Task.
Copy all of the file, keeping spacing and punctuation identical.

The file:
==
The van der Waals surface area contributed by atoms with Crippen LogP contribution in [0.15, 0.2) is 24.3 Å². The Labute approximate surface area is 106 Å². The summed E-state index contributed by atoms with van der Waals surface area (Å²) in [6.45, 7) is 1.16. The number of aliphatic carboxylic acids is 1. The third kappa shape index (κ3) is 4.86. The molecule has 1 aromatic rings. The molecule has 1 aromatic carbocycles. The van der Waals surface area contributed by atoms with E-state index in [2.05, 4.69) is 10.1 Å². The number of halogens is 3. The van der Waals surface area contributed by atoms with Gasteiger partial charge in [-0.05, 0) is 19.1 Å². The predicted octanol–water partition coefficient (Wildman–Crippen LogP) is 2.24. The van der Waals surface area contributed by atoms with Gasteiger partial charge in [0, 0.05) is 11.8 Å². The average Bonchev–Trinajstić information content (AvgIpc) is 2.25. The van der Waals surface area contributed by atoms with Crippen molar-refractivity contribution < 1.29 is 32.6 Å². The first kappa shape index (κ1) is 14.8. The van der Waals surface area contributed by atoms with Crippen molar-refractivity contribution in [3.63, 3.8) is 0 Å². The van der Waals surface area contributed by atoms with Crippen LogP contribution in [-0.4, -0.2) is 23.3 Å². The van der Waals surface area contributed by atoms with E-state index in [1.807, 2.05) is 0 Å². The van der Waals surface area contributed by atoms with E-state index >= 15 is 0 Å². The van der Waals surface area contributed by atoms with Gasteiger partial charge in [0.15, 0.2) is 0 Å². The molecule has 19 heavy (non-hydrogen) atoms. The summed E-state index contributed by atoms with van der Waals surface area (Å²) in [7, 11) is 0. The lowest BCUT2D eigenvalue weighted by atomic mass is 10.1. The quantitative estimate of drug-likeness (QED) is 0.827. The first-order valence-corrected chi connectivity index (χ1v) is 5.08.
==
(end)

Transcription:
The van der Waals surface area contributed by atoms with Crippen LogP contribution in [0.15, 0.2) is 24.3 Å². The Labute approximate surface area is 106 Å². The summed E-state index contributed by atoms with van der Waals surface area (Å²) in [6.45, 7) is 1.16. The number of aliphatic carboxylic acids is 1. The third kappa shape index (κ3) is 4.86. The molecule has 1 aromatic rings. The molecule has 1 aromatic carbocycles. The van der Waals surface area contributed by atoms with E-state index in [2.05, 4.69) is 10.1 Å². The number of halogens is 3. The van der Waals surface area contributed by atoms with Gasteiger partial charge in [-0.05, 0) is 19.1 Å². The predicted octanol–water partition coefficient (Wildman–Crippen LogP) is 2.24. The van der Waals surface area contributed by atoms with Gasteiger partial charge in [0, 0.05) is 11.8 Å². The average Bonchev–Trinajstić information content (AvgIpc) is 2.25. The van der Waals surface area contributed by atoms with Crippen molar-refractivity contribution < 1.29 is 32.6 Å². The first kappa shape index (κ1) is 14.8. The van der Waals surface area contributed by atoms with Crippen molar-refractivity contribution in [3.63, 3.8) is 0 Å². The van der Waals surface area contributed by atoms with Crippen LogP contribution in [-0.4, -0.2) is 23.3 Å². The van der Waals surface area contributed by atoms with E-state index in [1.807, 2.05) is 0 Å². The van der Waals surface area contributed by atoms with E-state index >= 15 is 0 Å². The van der Waals surface area contributed by atoms with Gasteiger partial charge in [0.15, 0.2) is 0 Å². The molecule has 19 heavy (non-hydrogen) atoms. The summed E-state index contributed by atoms with van der Waals surface area (Å²) in [7, 11) is 0. The lowest BCUT2D eigenvalue weighted by atomic mass is 10.1. The quantitative estimate of drug-likeness (QED) is 0.827. The first-order valence-corrected chi connectivity index (χ1v) is 5.08.